Greening at multiple scales promote biodiverse cities: A multi-scale assessment of drivers of Neotropical birds


AuthorNélida R. Villaseñor, Ricardo Truffello, Sonia Reyes-Paecke
Line(s)Dinámicas Socioespaciales
Year of Publication2021
Journal TitleUrban Forestry & Urban Greening
Avian diversity, Biodiversity hotspot, Green space, Parks, Santiago de Chile, Urban forest
Biodiversity-sensitive cities can contribute to reconnect humans with nature and halt global biodiversity loss. Achieving biodiversity-sensitive cities is challenging, especially in regions threatened by growing urbanization. To inform urban management and planning in a global biodiversity hotspot, we conducted a multi-scale assessment of drivers of Neotropical birds in the capital city of Santiago de Chile. We investigate the influence of local and landscape variables on native bird species richness and abundance. We surveyed birds and vegetation in 449 sampling points distributed across the city. Native bird species richness was greater in areas with greater shrub and woody vegetation cover at the local scale. Native bird species richness was also greater with high vegetation density in the surrounding landscape and near to an urban boundary. Native birds were abundant in areas with large woody vegetation cover at both local and landscape scales, high vegetation density in the surrounding landscape, near to an urban park and near to an urban boundary. Additive effects of vegetation at different spatial scales suggest that combining local and landscape management, planning and design will be best to preserve native birds in a large city. Although native birds are species rich and abundant near the urban fringe and decrease towards the interior of the city, local-scale management of habitat encouraging shrub and tree planting and landscape-scale actions such as targeting high levels of vegetation (including woody cover) and providing a well-distributed network of urban parks will help sustain native birds across the city. Greening actions at local and landscape-scale will contribute to achieving biodiversity-sensitive cities, providing benefits for people and nature.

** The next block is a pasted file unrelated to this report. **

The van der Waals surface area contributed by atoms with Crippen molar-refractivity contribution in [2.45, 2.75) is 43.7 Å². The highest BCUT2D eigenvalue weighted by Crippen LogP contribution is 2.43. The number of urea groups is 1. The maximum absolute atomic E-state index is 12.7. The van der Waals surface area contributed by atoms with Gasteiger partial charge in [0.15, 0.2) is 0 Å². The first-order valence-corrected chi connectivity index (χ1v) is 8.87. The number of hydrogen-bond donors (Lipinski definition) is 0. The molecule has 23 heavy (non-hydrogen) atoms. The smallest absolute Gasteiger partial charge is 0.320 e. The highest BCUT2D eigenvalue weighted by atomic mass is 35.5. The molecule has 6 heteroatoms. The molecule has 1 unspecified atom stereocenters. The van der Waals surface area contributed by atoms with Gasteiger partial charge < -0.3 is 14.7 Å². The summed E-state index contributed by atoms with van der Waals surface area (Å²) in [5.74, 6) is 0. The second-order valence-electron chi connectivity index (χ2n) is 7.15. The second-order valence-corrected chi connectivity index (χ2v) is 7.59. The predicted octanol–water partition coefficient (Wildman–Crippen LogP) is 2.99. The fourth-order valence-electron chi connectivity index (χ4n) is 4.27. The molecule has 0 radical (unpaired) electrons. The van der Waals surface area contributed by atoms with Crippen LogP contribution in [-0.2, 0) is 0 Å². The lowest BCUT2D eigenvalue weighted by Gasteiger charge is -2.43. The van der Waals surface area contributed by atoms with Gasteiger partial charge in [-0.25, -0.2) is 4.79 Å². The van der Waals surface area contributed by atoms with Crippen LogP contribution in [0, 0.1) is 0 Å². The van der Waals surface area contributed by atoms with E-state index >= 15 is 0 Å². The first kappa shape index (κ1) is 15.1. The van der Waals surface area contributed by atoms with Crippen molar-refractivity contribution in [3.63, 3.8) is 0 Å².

Corresponding Author
Ricardo Truffello